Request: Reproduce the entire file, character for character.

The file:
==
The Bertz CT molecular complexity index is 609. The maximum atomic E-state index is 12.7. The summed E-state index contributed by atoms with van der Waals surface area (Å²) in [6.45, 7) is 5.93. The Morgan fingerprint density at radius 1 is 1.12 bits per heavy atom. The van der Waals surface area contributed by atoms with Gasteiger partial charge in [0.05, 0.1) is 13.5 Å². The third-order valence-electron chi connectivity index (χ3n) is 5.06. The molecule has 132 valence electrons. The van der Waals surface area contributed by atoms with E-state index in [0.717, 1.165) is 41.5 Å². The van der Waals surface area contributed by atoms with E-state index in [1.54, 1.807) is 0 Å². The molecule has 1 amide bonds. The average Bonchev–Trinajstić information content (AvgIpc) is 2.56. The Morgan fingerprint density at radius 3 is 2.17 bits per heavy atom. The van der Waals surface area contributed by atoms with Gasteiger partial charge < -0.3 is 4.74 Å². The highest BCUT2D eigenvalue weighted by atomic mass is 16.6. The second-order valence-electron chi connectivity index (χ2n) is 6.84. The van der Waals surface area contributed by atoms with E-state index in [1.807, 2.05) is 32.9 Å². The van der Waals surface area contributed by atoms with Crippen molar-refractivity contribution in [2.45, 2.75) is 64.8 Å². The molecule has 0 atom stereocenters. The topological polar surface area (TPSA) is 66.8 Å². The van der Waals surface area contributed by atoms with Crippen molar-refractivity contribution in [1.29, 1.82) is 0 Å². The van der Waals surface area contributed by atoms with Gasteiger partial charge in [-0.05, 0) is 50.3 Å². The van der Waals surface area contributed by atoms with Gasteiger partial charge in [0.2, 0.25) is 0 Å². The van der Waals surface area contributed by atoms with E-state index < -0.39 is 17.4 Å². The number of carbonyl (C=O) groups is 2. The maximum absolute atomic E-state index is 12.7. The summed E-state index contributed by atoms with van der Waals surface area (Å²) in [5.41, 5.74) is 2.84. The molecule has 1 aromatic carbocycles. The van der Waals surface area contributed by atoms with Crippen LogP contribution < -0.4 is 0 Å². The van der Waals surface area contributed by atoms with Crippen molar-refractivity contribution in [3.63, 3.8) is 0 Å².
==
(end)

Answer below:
The Bertz CT molecular complexity index is 609. The maximum atomic E-state index is 12.7. The summed E-state index contributed by atoms with van der Waals surface area (Å²) in [6.45, 7) is 5.93. The Morgan fingerprint density at radius 1 is 1.12 bits per heavy atom. The van der Waals surface area contributed by atoms with Gasteiger partial charge in [0.05, 0.1) is 13.5 Å². The third-order valence-electron chi connectivity index (χ3n) is 5.06. The molecule has 132 valence electrons. The van der Waals surface area contributed by atoms with E-state index in [0.717, 1.165) is 41.5 Å². The van der Waals surface area contributed by atoms with E-state index in [1.54, 1.807) is 0 Å². The molecule has 1 amide bonds. The average Bonchev–Trinajstić information content (AvgIpc) is 2.56. The Morgan fingerprint density at radius 3 is 2.17 bits per heavy atom. The van der Waals surface area contributed by atoms with Gasteiger partial charge < -0.3 is 4.74 Å². The highest BCUT2D eigenvalue weighted by atomic mass is 16.6. The second-order valence-electron chi connectivity index (χ2n) is 6.84. The van der Waals surface area contributed by atoms with E-state index in [1.807, 2.05) is 32.9 Å². The van der Waals surface area contributed by atoms with Crippen molar-refractivity contribution in [2.45, 2.75) is 64.8 Å². The molecule has 0 atom stereocenters. The topological polar surface area (TPSA) is 66.8 Å². The van der Waals surface area contributed by atoms with Crippen molar-refractivity contribution in [1.29, 1.82) is 0 Å². The van der Waals surface area contributed by atoms with Gasteiger partial charge in [-0.05, 0) is 50.3 Å². The van der Waals surface area contributed by atoms with Gasteiger partial charge in [0.2, 0.25) is 0 Å². The van der Waals surface area contributed by atoms with E-state index < -0.39 is 17.4 Å². The number of carbonyl (C=O) groups is 2. The maximum absolute atomic E-state index is 12.7. The summed E-state index contributed by atoms with van der Waals surface area (Å²) in [5.41, 5.74) is 2.84. The molecule has 1 aromatic carbocycles. The van der Waals surface area contributed by atoms with Crippen LogP contribution < -0.4 is 0 Å². The van der Waals surface area contributed by atoms with Crippen molar-refractivity contribution in [3.63, 3.8) is 0 Å².